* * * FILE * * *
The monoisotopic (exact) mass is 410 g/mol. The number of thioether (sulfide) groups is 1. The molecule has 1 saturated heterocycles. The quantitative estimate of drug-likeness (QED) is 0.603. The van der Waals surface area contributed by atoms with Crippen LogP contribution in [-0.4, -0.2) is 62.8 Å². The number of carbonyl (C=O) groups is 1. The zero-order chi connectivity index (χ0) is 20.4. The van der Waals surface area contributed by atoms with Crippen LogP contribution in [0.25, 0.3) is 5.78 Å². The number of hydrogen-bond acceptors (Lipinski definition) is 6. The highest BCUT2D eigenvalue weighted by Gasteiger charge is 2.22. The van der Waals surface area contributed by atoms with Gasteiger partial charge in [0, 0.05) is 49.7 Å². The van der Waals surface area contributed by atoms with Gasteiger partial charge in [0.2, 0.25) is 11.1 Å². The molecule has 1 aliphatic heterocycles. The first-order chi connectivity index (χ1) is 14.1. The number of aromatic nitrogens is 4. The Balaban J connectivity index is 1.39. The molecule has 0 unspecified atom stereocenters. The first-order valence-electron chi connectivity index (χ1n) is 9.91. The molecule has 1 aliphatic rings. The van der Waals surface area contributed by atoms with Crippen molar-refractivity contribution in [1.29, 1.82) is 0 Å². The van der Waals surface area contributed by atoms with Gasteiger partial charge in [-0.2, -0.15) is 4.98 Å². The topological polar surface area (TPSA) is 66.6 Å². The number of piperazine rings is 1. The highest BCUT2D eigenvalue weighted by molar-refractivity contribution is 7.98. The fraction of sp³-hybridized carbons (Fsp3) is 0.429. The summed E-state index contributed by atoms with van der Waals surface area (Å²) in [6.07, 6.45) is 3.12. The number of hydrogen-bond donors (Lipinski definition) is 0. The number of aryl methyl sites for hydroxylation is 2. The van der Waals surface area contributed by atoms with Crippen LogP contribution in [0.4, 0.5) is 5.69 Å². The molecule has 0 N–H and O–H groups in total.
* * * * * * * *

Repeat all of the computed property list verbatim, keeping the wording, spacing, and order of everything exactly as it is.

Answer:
The monoisotopic (exact) mass is 410 g/mol. The number of thioether (sulfide) groups is 1. The molecule has 1 saturated heterocycles. The quantitative estimate of drug-likeness (QED) is 0.603. The van der Waals surface area contributed by atoms with Crippen LogP contribution in [-0.4, -0.2) is 62.8 Å². The number of carbonyl (C=O) groups is 1. The zero-order chi connectivity index (χ0) is 20.4. The van der Waals surface area contributed by atoms with Crippen LogP contribution in [0.25, 0.3) is 5.78 Å². The number of hydrogen-bond acceptors (Lipinski definition) is 6. The highest BCUT2D eigenvalue weighted by Gasteiger charge is 2.22. The van der Waals surface area contributed by atoms with Gasteiger partial charge in [0, 0.05) is 49.7 Å². The van der Waals surface area contributed by atoms with Gasteiger partial charge in [0.2, 0.25) is 11.1 Å². The molecule has 1 aliphatic heterocycles. The first-order chi connectivity index (χ1) is 14.1. The number of aromatic nitrogens is 4. The Balaban J connectivity index is 1.39. The molecule has 0 unspecified atom stereocenters. The first-order valence-electron chi connectivity index (χ1n) is 9.91. The molecule has 1 aliphatic rings. The van der Waals surface area contributed by atoms with Crippen molar-refractivity contribution in [1.29, 1.82) is 0 Å². The van der Waals surface area contributed by atoms with Gasteiger partial charge in [-0.2, -0.15) is 4.98 Å². The topological polar surface area (TPSA) is 66.6 Å². The number of piperazine rings is 1. The highest BCUT2D eigenvalue weighted by molar-refractivity contribution is 7.98. The fraction of sp³-hybridized carbons (Fsp3) is 0.429. The summed E-state index contributed by atoms with van der Waals surface area (Å²) in [6.07, 6.45) is 3.12. The number of hydrogen-bond donors (Lipinski definition) is 0. The number of aryl methyl sites for hydroxylation is 2. The van der Waals surface area contributed by atoms with Crippen LogP contribution in [0.4, 0.5) is 5.69 Å². The molecule has 0 N–H and O–H groups in total.